At the end of the semester, students in universities are given the opportunity to evaluate their instructor. How students' evaluations correlate with a teacher's effectiveness is only expected to be weak. In fact, a study from Bocconi University suggests that students' evaluation of an instructor depends on "meteorological conditions". A teacher tends to receive poorer evaluations on either a cold or rainy day.

The following is the reported relationship between students' evaluations and teachers' effectiveness:

Above copied from Economics of Education Review
There is really no meaningful correlation. The question then is why do universities continue this exercise of soliciting evaluations from students. As an instructor, I think it is important for students to have a voice. And going beyond scores, some students actually write comments. I taught a small class this past semester. There were seven students and more than half actually wrote something in their evaluation:

A teacher-student relationship is personal. And I do want to hear from students. Students have their own perspective and indeed, such can not be easily reduced to scores. For this reason, written comments are much more meaningful.

As teachers, we also need to know our students. It is a two-way street, and with constant communication, we likewise will grow as teachers.

"When you focus on kung fu, when you concentrate... you stink.
But perhaps that is my fault. I cannot train you the way I have trained the Five.
I now see that the way to get through to you, is with this."
- Master Shifu, Kung Fu Panda (2008)
Above picture copied from Basement Rejects

Friday, January 6, 2017

The Principal and School Climate

"When you enter this school, you are scientists, you are explorers, you are important, you are loved, you are respected, you are a friend, you are the reason why we are here, love", - Mason Crest Staff. It is so much more than just a corsage of slogans. These words breathe a spirit of a genuine positive school climate in the elementary school where my children study. It is true that there are gaps that still need to be filled with regard to our knowledge of how to improve school climate but there is no doubt that what happens inside a school affects learning outcomes.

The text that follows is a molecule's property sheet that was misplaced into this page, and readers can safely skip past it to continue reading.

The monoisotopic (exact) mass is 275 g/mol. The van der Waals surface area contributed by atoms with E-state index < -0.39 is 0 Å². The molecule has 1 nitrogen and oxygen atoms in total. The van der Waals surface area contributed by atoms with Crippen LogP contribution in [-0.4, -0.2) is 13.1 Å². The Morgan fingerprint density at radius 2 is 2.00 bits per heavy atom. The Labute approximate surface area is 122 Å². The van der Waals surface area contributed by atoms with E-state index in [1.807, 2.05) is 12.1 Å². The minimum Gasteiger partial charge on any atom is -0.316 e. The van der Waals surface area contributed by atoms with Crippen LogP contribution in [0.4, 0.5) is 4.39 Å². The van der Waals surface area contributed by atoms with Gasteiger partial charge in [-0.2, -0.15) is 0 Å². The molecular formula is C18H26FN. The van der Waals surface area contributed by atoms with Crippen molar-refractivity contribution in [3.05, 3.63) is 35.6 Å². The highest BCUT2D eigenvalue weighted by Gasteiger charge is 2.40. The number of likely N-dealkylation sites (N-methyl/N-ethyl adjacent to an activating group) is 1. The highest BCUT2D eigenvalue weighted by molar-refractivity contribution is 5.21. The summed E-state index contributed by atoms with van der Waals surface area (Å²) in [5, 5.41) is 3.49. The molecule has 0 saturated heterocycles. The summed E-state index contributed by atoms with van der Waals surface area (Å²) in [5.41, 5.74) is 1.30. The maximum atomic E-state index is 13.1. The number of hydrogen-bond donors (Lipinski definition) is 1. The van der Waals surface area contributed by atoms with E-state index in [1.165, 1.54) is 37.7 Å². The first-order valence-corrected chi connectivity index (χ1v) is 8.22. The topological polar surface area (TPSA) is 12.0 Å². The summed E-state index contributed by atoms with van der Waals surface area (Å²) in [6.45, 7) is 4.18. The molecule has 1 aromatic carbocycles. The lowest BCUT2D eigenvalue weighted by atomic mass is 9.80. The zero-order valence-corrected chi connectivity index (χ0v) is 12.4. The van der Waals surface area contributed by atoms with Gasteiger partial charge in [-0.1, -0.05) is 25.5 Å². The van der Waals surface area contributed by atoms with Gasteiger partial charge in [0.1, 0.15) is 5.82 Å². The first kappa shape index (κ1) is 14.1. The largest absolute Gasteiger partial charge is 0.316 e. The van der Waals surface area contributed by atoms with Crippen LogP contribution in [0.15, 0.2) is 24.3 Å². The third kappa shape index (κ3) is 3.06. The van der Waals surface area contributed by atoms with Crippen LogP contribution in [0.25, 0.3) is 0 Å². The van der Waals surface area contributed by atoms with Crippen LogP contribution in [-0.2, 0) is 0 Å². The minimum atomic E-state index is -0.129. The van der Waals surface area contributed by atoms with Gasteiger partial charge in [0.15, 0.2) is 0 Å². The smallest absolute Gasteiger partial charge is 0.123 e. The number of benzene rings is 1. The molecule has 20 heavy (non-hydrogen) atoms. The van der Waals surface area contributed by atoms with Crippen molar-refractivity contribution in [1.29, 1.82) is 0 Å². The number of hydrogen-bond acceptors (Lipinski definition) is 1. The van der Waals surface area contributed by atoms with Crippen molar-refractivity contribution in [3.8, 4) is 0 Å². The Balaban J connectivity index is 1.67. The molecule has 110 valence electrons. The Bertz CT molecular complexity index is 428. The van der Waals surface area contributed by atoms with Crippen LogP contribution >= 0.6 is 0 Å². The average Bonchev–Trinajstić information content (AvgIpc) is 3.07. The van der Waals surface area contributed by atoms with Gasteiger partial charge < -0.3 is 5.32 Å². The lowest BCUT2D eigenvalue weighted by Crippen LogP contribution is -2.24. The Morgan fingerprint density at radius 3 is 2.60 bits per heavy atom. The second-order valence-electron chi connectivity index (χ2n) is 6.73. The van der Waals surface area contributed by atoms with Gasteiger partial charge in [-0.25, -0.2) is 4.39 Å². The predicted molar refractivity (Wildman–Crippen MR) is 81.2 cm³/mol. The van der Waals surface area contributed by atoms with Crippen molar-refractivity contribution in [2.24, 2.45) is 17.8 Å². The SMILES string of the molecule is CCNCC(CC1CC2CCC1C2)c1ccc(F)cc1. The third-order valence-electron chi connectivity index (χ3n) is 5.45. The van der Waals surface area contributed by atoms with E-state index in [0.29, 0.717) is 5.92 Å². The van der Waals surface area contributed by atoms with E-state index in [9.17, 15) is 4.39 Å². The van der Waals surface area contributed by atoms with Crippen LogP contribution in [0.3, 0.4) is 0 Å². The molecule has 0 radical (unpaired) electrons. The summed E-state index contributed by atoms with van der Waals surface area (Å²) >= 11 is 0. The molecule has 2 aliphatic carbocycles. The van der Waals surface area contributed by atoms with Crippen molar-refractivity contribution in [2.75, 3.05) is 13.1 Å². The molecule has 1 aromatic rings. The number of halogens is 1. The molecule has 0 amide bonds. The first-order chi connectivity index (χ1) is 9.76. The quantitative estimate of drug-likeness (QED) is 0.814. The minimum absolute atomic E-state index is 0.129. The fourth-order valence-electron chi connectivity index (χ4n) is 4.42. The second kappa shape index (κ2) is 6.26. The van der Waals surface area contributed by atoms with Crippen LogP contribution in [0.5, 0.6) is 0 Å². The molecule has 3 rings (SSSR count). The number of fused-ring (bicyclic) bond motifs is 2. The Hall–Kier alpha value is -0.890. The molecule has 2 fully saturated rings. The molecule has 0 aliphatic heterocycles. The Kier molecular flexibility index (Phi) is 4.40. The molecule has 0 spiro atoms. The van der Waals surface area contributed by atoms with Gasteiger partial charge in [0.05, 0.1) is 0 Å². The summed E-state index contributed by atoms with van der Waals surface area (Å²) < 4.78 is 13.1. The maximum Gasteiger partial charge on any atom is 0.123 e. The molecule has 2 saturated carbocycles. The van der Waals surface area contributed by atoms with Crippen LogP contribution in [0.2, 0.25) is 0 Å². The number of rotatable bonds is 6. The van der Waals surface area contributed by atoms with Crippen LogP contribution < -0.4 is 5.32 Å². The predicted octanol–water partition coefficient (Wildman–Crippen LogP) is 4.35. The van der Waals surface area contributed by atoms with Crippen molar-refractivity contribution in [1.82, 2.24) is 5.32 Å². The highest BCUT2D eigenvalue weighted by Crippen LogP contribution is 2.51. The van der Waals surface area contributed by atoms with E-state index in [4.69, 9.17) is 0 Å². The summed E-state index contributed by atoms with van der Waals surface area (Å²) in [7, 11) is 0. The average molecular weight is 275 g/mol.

In a recent study published in the Review of Educational Research, Berkowitz and coworkers write:
Educational researchers and practitioners assert that supportive school and classroom climates can positively influence the academic outcomes of students, thus potentially reducing academic achievement gaps between students and schools of different socioeconomic status (SES) backgrounds. Nonetheless, scientific evidence establishing directional links and mechanisms between SES, school climate, and academic performance is inconclusive. This comprehensive review of studies dating back to the year 2000 examined whether a positive climate can successfully disrupt the associations between low SES and poor academic achievement. Positive climate was found to mitigate the negative contribution of weak SES background on academic achievement; however, most studies do not provide a basis for deducing a directional influence and causal relations. Additional research is encouraged to establish the nature of impact positive climate has on academic achievement and a multifaceted body of knowledge regarding the multilevel climate dimensions related to academic achievement.
What is clear is that there is a correlation between school climate and academic achievement. A positive climate is even seen to cancel the bad effects of poverty. What is unclear is how one improves school climate and how such improvement can lead to increased learning. School climate and academic performance are indeed both multifaceted and multilevel, thus, a simple relationship may not be possible. However, one can gauge a school's climate and then correlate this with various factors in school. The first factor that comes to mind is, of course, the school leader, the principal.

Margaret Whitaker wrote her doctoral dissertation on this topic. She found the following characteristics among principals in schools that have a positive climate:
  1. They take school climate as their responsibility.
  2. They are always visible during the day as opposed to spending most of their time doing paperwork in their office.